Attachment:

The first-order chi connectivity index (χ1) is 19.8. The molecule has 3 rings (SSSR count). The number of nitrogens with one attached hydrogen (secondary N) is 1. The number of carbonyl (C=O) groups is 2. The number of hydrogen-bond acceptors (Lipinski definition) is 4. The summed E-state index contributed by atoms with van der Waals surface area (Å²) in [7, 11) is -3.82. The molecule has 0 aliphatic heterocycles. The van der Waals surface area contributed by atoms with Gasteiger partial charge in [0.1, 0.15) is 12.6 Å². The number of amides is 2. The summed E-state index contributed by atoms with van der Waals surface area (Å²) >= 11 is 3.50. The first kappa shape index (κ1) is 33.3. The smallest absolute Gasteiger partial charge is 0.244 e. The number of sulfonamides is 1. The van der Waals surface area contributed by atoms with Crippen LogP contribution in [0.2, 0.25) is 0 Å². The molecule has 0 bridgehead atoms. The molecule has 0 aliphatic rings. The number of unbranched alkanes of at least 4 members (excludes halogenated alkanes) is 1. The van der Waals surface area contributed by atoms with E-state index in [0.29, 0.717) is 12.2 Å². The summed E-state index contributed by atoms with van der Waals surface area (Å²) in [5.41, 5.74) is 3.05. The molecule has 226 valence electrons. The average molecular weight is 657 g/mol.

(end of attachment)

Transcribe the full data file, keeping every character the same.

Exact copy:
The first-order chi connectivity index (χ1) is 19.8. The molecule has 3 rings (SSSR count). The number of nitrogens with one attached hydrogen (secondary N) is 1. The number of carbonyl (C=O) groups is 2. The number of hydrogen-bond acceptors (Lipinski definition) is 4. The summed E-state index contributed by atoms with van der Waals surface area (Å²) in [7, 11) is -3.82. The molecule has 0 aliphatic heterocycles. The van der Waals surface area contributed by atoms with Gasteiger partial charge in [0.1, 0.15) is 12.6 Å². The number of amides is 2. The summed E-state index contributed by atoms with van der Waals surface area (Å²) >= 11 is 3.50. The first kappa shape index (κ1) is 33.3. The smallest absolute Gasteiger partial charge is 0.244 e. The number of sulfonamides is 1. The van der Waals surface area contributed by atoms with Crippen LogP contribution in [0.2, 0.25) is 0 Å². The molecule has 0 bridgehead atoms. The molecule has 0 aliphatic rings. The number of unbranched alkanes of at least 4 members (excludes halogenated alkanes) is 1. The van der Waals surface area contributed by atoms with E-state index in [0.29, 0.717) is 12.2 Å². The summed E-state index contributed by atoms with van der Waals surface area (Å²) in [5.41, 5.74) is 3.05. The molecule has 226 valence electrons. The average molecular weight is 657 g/mol.